“People were getting scammed left and right by digital tokens that didn’t exist. There were people who were younger than me, their family had money, they lost 90 percent of their net worth. People were investing in every ICO, not in ether or bitcoin, they lost their fortune,” he says.
In this way, Yeung says he believes the curbs on exchanges had more to do with the furor around ICOs, which he said attracted unsavory multi-level marketing elements.
“Some of these ‘coins,’ there was no blockchain, there was no software,” he recalls.
Matter of time?
But given that all this market activity persists, it remains to be seen if the PBOC and other Chinese regulators will take further action, and if that action will include essentially legitimizing cryptocurrency through a government-approved alternative.
Those with close ties to the country tend to be optimistic about the future of cryptocurrency there.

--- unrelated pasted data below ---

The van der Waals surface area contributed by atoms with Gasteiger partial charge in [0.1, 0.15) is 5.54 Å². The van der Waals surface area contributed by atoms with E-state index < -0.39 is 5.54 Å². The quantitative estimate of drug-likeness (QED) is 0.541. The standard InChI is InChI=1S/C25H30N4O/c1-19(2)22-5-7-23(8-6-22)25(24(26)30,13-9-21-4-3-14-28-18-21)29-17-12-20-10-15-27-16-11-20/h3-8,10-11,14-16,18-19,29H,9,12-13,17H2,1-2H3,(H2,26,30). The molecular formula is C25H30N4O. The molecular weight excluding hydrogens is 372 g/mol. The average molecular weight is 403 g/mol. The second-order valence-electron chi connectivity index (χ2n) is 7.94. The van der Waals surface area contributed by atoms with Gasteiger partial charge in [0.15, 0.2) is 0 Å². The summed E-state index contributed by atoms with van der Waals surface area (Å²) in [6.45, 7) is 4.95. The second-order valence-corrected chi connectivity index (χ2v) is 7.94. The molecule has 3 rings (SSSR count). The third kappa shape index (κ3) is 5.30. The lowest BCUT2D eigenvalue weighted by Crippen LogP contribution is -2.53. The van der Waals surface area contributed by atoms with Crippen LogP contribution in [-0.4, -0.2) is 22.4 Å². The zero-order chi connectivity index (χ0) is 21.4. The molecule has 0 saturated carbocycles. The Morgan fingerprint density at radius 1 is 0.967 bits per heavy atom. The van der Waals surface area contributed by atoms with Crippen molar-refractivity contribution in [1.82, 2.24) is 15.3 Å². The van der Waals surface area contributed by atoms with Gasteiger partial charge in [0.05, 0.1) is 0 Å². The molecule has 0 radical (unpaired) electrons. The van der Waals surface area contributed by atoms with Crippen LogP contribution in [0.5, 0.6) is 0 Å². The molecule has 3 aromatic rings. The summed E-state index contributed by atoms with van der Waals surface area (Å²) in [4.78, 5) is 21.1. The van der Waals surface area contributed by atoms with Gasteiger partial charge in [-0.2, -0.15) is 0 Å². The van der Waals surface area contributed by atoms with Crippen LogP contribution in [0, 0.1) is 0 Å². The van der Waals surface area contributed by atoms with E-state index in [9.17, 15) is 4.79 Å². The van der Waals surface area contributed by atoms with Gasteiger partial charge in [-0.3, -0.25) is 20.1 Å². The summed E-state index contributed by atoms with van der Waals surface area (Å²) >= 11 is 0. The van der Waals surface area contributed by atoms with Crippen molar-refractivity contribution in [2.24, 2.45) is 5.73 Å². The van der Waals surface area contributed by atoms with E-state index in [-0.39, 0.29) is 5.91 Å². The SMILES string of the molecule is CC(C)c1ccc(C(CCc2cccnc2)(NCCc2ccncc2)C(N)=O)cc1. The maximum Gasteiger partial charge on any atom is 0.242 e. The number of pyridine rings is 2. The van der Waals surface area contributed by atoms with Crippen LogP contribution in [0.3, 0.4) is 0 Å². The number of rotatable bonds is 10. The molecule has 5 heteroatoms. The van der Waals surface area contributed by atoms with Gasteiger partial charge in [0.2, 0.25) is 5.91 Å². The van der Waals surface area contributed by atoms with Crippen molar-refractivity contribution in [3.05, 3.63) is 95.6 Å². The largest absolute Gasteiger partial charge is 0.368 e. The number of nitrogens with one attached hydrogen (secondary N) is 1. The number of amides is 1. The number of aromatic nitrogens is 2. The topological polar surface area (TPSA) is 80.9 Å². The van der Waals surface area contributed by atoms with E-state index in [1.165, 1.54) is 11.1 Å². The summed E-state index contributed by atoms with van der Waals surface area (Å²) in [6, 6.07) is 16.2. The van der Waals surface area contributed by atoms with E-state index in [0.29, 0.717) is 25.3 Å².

PwC’s Cheung, who has worked with Qian, believes his recent silence in the media is effectively a signal that a central bank digital currency could be on its way.
“I forecast China will surprise the world again and be the game changer in the crypto world. I personally believe, in 2018, China will be the first major country to launch a central bank digital currency,” he says.
Yet, others aren’t so sure.
“There was a lot of hype around [the idea],” says Kapron. “The feedback we’ve been getting anecdotally is the enthusiasm for a Chinese digital currency has waned slightly, so it might not be going as quickly as people thought or expected.”
According to him, that’s because – like many people say about crypto for payments in the U.S. – the current system works quite well. Plus, when it comes to maintaining control over monetary and fiscal policy with a cryptocurrency, there are substantial challenges, he added.
Yet even Liu, who doesn’t necessarily see central bank involvement as the right expression of a form of money designed to cut out such institutions, is bullish on the idea.
“I do think [the PBoC] will launch a coin earlier than other central banks,” he says. “In some sense, it will be better for the crypto ecosystem. It’s not that they will launch a coin and no one will want [other coins].”
But if nothing else, with China’s pursuits into cryptocurrency really just getting started, the country and its regulators are likely to keep surprising traders and causing bouts of panic.
Although, at some point, the market might decide they’re just crying wolf.